It's looking likelier that autonomous taxis are one of the mobility solutions in the coming decades, as self-driving technology takes leaps and bounds to become commonplace. But it's not just ground traffic that's to become self-reliant. A number of companies, Uber included, have been developing flying taxis that handle themselves. The justification is a sensible one: If robotized cars are a way to eliminate human errors from driving, the same can be done to air travel — at least for short distances.

Airbus is one of the biggest names in the aircraft industry, and it won't let the zeitgeist go by unnoticed. The Vahana is its prototype flying taxi, and a full-scale version has made successful flights this month. By "successful flight," we mean a 16-foot climb and return that lasted a total of 53 seconds, but it's off the ground anyway. The test flights were done at the Pendleton Unmanned Aerial Systems Range in Oregon.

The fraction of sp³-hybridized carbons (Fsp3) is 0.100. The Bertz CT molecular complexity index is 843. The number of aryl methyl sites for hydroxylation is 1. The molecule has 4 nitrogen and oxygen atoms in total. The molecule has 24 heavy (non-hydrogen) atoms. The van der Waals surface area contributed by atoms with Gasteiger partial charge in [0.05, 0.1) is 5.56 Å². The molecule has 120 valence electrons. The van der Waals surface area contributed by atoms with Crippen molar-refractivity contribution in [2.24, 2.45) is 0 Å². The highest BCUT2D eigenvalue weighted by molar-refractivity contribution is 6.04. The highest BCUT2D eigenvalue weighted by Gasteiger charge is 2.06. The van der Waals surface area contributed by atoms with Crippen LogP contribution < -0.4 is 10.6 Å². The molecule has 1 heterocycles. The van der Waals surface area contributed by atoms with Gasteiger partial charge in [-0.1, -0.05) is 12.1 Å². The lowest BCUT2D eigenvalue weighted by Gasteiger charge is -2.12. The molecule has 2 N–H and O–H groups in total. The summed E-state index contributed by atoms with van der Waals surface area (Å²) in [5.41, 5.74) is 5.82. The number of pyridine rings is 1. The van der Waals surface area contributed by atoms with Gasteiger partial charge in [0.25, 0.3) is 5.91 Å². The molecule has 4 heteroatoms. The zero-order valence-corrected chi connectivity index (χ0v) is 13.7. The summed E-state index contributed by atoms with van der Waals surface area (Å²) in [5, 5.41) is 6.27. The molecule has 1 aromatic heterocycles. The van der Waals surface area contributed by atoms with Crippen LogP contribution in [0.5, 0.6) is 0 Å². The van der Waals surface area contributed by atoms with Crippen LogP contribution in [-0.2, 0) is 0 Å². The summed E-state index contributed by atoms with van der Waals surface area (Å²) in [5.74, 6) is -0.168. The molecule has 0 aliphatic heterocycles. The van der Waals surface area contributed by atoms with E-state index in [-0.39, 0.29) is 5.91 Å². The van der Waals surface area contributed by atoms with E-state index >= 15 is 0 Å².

The Vahana is a VTOL aircraft, meaning it's designed for vertical takeoff and landing to be able to function in tight urban spaces. There are two sets of tilting wings, each of which has four electric motors, so the wings turn when the Vahana has reached a suitable altitude for the motors to propel it forward. Passengers sit under a lifting canopy; right now there's space for one person.

The plan is to have a commercialized version on the market by 2020. What's remarkable is the short development time: "In just under two years, Vahana took a concept sketch on a napkin and built a full-scale, self-piloted aircraft that has successfully completed its first flight," said Zach Lovering, project executive of Vahana, to CNN.

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